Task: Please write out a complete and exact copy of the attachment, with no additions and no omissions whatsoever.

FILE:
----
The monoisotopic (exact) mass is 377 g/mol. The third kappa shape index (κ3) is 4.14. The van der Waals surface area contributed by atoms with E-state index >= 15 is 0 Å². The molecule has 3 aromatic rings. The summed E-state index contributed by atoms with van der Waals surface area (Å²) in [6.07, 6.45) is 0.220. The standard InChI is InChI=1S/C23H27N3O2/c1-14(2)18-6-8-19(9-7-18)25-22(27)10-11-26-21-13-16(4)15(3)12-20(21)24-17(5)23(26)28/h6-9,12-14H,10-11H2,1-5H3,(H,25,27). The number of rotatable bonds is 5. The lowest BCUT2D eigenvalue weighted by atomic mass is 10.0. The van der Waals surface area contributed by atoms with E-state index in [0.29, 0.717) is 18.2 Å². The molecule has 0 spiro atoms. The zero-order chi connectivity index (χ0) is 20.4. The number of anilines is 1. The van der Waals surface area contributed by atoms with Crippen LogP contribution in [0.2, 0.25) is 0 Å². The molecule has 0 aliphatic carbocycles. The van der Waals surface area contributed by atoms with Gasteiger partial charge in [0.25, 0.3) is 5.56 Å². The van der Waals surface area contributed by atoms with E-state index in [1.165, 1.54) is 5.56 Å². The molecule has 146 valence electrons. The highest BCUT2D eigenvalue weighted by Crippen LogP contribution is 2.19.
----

The monoisotopic (exact) mass is 377 g/mol. The third kappa shape index (κ3) is 4.14. The van der Waals surface area contributed by atoms with E-state index >= 15 is 0 Å². The molecule has 3 aromatic rings. The summed E-state index contributed by atoms with van der Waals surface area (Å²) in [6.07, 6.45) is 0.220. The standard InChI is InChI=1S/C23H27N3O2/c1-14(2)18-6-8-19(9-7-18)25-22(27)10-11-26-21-13-16(4)15(3)12-20(21)24-17(5)23(26)28/h6-9,12-14H,10-11H2,1-5H3,(H,25,27). The number of rotatable bonds is 5. The lowest BCUT2D eigenvalue weighted by atomic mass is 10.0. The van der Waals surface area contributed by atoms with E-state index in [0.29, 0.717) is 18.2 Å². The molecule has 0 spiro atoms. The zero-order chi connectivity index (χ0) is 20.4. The number of anilines is 1. The van der Waals surface area contributed by atoms with Crippen LogP contribution in [0.2, 0.25) is 0 Å². The molecule has 0 aliphatic carbocycles. The van der Waals surface area contributed by atoms with Gasteiger partial charge in [0.25, 0.3) is 5.56 Å². The van der Waals surface area contributed by atoms with E-state index in [1.165, 1.54) is 5.56 Å². The molecule has 146 valence electrons. The highest BCUT2D eigenvalue weighted by Crippen LogP contribution is 2.19.